On a generally flat route, to put the lowest and highest points adjacent is kind of cruel. But that’s how the Wapta rolls. To put the most objectively dangerous section smack in the middle of the biggest climb is also not that nice. The climb to Balfour Col (actually, a shoulder on Mount Balfour, fully in sight of the Balfour Hut, just a mess of meters higher) is never stiletto steep, but it does cross sagging crevasses under an icefall. I’ll reiterate. No where else on the route do you cross sketchy crevasses. No where else do you cross under potential icefall. And no where else do you climb for as long and for as steeply. Oh well. Charge it. Jeff talked to his lady on the sat phone from Balfour. He’s got stoke now.
Speaking of ladies, mine is scheduled to arrive later in the evening of Wapta day. I’m anticipating my own marital bliss. Just like Lou and Lisa. They’ve been tromping on snowy mountains together for decades. I know that because they skied the Columbia Icefield before I graduated from high school. And they wrote a story about it and dedicated to the newly wed. Meagan and I are really just starting that journey. The openness of the Dawson family is inspiring. My bride of less-than-a-year is flying into Calgary that very night. I’ll finish the slog across the Wapta, drive to the plains, retrieve my favorite ski partner, and drive back to Golden to be in position for more Rogers Pass day-tripping. Whew. Over Balfour High Col and down to the Scott Duncan Hut, I’m not just pacing myself for the Wapta, but also for five hours of driving that night.
From Balfour High Col the end seems almost in sight. It’s an ultra-mellow glide to just under the relatively new Scott Duncan hut. Who was/is Scott Duncan? Little time to ponder that from on the Waputik icefield. (At the Balfour Hut we technically switched icefields. We got off the Wapta there and climbed onto the Waputik. But who’s counting?) From below the Duncan a gentle slope climbs to the last pass. It looks like just a hop-skip-and-a-jump. However, an ill-advised glance at the GPS indicates that its well over a mile to that final skin-ripping site. Ill-advised because the distance is what the distance is. In my brain, that’s what matters. And “over a mile” rolls around my hypoglycemic mind.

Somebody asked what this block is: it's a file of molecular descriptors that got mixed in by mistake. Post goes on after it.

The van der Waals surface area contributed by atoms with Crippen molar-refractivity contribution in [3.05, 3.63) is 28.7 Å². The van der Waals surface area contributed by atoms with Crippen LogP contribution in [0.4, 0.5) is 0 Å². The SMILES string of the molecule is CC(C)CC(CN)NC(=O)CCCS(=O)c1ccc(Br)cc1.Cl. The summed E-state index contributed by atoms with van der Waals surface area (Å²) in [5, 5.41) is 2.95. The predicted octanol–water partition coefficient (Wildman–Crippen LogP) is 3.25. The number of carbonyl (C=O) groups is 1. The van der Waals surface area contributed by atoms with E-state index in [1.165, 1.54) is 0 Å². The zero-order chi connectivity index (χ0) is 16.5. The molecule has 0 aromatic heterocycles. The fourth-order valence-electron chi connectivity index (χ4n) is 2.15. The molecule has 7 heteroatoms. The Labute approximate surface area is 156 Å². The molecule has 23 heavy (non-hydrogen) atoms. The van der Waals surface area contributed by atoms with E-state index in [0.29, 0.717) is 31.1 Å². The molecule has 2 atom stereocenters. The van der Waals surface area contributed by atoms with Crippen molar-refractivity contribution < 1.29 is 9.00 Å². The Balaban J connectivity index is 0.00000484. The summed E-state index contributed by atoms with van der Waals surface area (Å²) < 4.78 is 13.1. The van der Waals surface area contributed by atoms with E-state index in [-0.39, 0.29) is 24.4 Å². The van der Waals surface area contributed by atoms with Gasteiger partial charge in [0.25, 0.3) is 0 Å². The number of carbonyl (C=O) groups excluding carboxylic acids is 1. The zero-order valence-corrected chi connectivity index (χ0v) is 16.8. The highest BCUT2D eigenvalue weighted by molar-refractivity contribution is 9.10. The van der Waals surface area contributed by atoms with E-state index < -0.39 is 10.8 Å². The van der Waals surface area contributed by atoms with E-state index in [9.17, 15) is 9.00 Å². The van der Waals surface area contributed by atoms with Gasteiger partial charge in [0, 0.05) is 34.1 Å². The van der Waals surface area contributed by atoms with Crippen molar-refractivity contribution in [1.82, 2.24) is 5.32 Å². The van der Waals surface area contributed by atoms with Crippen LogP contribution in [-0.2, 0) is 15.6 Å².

That pass comes. We indeed “peel and squeal”. We ski slop to the Trans Canada. I pick up the lady. We ski more of “BC’s weirdest winter”. The memory of the Wapta fades. Lou and Lisa’s words get another re-reading. This time around, with the big mountains and big icefields less of a mystery, the other aspects shine through. Lou and Lisa are just like the rest of us. Their classic tale of icefield skiing contains more-than-whispers of the big questions we all face. Couple-hood, family life, motivation, and the interplay of all this is explicitly revealed there.
When I first read their story so long ago I was struck by what I was ready for then; Canadian mountains and their glaciers are big and crazy. Years pass, life takes me on a path nearer to the Dawsons than I ever would have thought possible (I mean, here I am, writing on their website…) I’ve met them but once, but feel close. Close because we all ski, and now close because they’ve given me another touchstone in the development of a family man and skier. That lesson, that milestone, isn’t rocket science. In fact, what I take from skiing the Wapta with WildSnow words rolling around on the mind, is that it’s never clear. The skies are not always clear, nor is life. Skiing is awesome and is often the best thing on earth. But it isn’t always. Having a son sounds cool. Getting back to the wife is amazing. Not skiing is okay too.
WildSnow guest blogger Jed Porter is a full-time, year-round mountain guide currently on the road quite a bit. He wouldn’t say no to a turns-all-year schedule, but he sure enjoys the variety of mountain adventure that the guiding life provides. Check out his cool website.
Jed Porter is a passionate adventure skier and all-around mountain professional. His primary work is as a mountain guide, skiing and climbing all over the Americas and beyond. Learn more about him at his website linked below.